Why did I give a kidney to someone I don’t know and probably never will?

Michel HérouxMy journey began when my best friend was battling kidney cancer, which then spread to other parts of his body despite several operations. Unfortunately, he lost his battle on March 2, 2020, ten years after his initial diagnosis. I offered him one of my kidneys, but it was too late—his cancer was already stage 4. The only thing they could do for him at that point was to give him medication to ease the pain in his final days.

Although I couldn’t save my best friend with a kidney donation, why couldn’t I help someone else? After all, life has been good to me. So, I put my name on Transplant Québec’s donor lists. I didn’t know anyone who needed a kidney, but I knew that it wouldn’t be hard to find someone who did.

I started the process in January 2020 and was hoping to have surgery in the spring or summer of that year at the latest. But my predictions were way off as the process took longer than I expected. The COVID-19 health crisis was no help.

I had an opportunity to meet with Dr. Michel R. Pâquet, a nephrologist at the Centre hospitalier de l’Université de Montréal (CHUM), who gave me two options: I could either donate a kidney in Quebec to a recipient who would be selected by Transplant Québec, or register for the Canada-wide paired kidney donation program.

I decided to participate in the Canada-wide program because, due to COVID-19, the rules had changed. Before, I would have had to have surgery in the province where the transplant would take place, but since the pandemic began, it was decided that kidneys, and not donors, would do the travelling. I chose this option because I didn’t want to have surgery outside Quebec.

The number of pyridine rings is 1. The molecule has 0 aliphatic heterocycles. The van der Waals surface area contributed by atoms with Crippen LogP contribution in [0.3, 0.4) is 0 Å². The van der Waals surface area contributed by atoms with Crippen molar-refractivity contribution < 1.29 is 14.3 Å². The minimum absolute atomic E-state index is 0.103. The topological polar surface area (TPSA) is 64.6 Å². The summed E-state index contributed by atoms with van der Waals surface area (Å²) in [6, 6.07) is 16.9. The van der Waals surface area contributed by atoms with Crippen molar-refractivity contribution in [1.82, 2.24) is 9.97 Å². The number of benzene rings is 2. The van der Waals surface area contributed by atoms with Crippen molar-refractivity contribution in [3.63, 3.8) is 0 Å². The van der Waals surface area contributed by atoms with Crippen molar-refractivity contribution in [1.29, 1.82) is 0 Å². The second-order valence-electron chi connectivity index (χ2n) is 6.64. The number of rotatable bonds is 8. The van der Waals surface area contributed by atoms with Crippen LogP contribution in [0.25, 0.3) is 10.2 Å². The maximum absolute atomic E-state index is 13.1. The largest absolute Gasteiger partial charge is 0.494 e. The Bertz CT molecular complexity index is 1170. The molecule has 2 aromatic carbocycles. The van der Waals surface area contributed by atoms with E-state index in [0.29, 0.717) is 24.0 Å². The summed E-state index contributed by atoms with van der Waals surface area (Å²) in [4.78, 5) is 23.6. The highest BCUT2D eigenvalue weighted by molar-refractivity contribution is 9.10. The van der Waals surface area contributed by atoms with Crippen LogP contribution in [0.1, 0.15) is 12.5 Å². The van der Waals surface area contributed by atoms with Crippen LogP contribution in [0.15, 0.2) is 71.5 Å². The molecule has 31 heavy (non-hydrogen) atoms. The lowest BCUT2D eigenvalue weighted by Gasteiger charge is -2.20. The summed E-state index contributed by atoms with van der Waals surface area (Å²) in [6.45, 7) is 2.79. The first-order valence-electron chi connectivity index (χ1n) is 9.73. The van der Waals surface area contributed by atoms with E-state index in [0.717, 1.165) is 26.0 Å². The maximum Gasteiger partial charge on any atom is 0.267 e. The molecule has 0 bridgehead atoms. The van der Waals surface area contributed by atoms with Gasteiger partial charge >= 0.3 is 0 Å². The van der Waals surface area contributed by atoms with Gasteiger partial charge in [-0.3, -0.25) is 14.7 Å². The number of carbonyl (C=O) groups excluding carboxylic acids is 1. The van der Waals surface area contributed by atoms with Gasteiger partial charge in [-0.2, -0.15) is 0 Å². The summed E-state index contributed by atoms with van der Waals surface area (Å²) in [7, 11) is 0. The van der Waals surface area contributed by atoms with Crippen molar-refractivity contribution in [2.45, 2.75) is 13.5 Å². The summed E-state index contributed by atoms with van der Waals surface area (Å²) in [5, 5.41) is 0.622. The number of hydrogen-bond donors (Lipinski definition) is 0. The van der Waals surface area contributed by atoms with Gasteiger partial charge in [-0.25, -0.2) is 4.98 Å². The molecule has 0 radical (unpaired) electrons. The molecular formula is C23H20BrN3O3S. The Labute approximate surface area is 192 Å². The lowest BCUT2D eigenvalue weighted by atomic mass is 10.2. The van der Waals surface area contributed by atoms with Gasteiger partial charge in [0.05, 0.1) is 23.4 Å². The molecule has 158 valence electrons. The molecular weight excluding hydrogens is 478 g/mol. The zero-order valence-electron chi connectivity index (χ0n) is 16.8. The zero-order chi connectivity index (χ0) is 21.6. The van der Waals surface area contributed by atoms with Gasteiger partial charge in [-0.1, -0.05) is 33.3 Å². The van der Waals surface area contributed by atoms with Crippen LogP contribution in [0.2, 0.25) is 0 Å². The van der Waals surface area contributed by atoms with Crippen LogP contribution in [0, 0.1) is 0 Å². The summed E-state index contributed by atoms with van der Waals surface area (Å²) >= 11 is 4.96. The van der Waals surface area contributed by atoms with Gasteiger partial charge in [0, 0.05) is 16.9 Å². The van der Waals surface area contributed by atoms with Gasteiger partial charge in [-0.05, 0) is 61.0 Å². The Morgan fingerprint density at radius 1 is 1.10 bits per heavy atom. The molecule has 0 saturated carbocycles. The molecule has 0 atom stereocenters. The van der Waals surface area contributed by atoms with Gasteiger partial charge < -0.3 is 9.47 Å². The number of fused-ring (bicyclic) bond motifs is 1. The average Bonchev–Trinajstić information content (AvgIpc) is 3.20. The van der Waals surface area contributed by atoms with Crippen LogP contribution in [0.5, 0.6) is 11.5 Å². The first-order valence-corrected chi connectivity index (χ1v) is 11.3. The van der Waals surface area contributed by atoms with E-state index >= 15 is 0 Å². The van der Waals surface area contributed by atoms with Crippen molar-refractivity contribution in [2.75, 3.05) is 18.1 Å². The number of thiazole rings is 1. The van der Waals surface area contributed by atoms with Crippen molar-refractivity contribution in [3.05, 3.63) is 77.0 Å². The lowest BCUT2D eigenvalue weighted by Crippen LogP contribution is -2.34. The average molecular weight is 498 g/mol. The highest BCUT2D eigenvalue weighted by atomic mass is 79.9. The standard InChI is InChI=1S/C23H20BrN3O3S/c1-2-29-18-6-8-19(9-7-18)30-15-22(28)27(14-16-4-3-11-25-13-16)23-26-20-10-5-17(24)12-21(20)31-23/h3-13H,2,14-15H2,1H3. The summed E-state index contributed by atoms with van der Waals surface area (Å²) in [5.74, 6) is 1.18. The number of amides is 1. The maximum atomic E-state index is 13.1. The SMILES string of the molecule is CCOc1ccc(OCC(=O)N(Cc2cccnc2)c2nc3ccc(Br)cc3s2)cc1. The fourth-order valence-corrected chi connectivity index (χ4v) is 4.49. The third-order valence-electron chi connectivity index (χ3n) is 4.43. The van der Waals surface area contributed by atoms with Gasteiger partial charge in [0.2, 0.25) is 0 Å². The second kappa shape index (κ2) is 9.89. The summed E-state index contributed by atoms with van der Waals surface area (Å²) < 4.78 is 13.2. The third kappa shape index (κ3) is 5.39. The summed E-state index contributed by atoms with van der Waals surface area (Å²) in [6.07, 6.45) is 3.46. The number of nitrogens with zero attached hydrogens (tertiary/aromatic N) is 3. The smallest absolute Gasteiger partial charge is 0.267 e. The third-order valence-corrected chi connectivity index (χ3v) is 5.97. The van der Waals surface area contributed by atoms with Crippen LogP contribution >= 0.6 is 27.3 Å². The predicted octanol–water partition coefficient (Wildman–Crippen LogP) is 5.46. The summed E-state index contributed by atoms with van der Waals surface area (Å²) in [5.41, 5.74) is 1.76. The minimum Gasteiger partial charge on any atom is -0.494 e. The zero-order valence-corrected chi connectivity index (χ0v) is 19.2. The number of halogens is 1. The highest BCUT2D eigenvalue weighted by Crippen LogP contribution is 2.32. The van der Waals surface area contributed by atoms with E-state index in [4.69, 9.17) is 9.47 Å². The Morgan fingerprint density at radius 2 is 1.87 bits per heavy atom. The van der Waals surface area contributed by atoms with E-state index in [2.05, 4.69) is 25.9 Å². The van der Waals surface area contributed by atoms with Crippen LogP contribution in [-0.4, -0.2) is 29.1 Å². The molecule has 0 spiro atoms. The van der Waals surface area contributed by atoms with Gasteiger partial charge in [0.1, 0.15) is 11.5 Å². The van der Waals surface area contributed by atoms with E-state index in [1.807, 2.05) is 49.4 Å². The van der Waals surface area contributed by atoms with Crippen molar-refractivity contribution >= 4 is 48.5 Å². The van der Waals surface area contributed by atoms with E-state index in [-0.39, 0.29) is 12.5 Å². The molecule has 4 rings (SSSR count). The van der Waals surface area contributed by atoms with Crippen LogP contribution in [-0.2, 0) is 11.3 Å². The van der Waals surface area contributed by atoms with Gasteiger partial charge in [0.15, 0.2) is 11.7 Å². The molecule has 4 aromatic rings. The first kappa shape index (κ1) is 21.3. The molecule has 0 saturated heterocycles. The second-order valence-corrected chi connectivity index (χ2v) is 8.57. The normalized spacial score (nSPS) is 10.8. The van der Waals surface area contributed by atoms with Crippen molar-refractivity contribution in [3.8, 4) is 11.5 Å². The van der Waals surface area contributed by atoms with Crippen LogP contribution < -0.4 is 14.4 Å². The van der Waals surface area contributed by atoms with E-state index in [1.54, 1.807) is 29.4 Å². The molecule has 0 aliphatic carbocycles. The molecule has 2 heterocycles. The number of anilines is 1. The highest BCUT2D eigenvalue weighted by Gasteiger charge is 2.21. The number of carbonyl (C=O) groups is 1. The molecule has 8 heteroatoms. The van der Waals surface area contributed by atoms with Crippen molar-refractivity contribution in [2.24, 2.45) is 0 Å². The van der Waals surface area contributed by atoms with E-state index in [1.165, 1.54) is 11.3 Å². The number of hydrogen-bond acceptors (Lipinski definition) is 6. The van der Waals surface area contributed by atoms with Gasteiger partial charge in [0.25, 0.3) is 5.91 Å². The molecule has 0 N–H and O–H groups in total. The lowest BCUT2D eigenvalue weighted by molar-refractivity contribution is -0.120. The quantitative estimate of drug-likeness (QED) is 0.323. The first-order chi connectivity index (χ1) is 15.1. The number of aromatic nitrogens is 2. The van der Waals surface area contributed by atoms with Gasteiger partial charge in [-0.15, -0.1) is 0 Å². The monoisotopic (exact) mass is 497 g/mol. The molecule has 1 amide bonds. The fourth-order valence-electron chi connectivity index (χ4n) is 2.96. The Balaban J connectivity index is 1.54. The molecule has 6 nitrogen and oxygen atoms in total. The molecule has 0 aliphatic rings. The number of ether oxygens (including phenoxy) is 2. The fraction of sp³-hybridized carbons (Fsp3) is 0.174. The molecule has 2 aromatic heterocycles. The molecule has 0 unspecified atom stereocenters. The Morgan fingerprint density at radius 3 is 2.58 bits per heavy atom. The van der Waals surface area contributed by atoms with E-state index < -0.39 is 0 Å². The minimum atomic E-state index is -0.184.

I had to undergo a whole array of medical exams and blood tests, not so much to see whether I’m compatible with my recipient, but rather to make sure I can make it to age 90 with just one kidney. If the tests reveal any doubt whatsoever, the operation won’t happen. As they say, there’s no point robbing Peter to pay Paul! As with any operation, there is always a risk, but I can tell you that they put me through a whole battery of tests and did everything to minimize this risk.

I was told that I would have less of an appetite after the operation, but that it’s perfectly normal and I shouldn’t force myself to eat. I didn’t, and as a result I lost 13 pounds (5.9 kg).

I would love to meet the person who received my kidney but unfortunately, privacy laws prohibit the release of donor or recipient information. What I can say is that I had the operation, it went well and the person who received my kidney was discharged from the hospital. I’m incredibly happy about that and I assume he or she is too!

“Having donated a kidney gives me a sense of accomplishment. It’s a really rewarding thing to do, and I encourage people to follow suit.”

I wasn’t the first person in my family to donate a kidney. In 2013, my sister, Hélène Héroux, gave one of her kidneys to her husband, Gaétan Frigon, and both are still doing very well.

So why give a kidney to someone I don’t know and probably never will? Why not?

Michel Héroux

Two brothers and a sister: a family confronts kidney disease together

Serge Pisapia suffered from kidney disease and was on dialysis; he was also on the kidney transplant waiting list. His brother Jean-Marc, who found the waiting times extremely long, decided to give Serge one of his kidneys. But tests revealed that Jean-Marc had a small kidney stone, which meant he couldn’t donate a kidney. So their sister Christine decided to give one of her kidneys to Serge, who by then had spent two years on dialysis.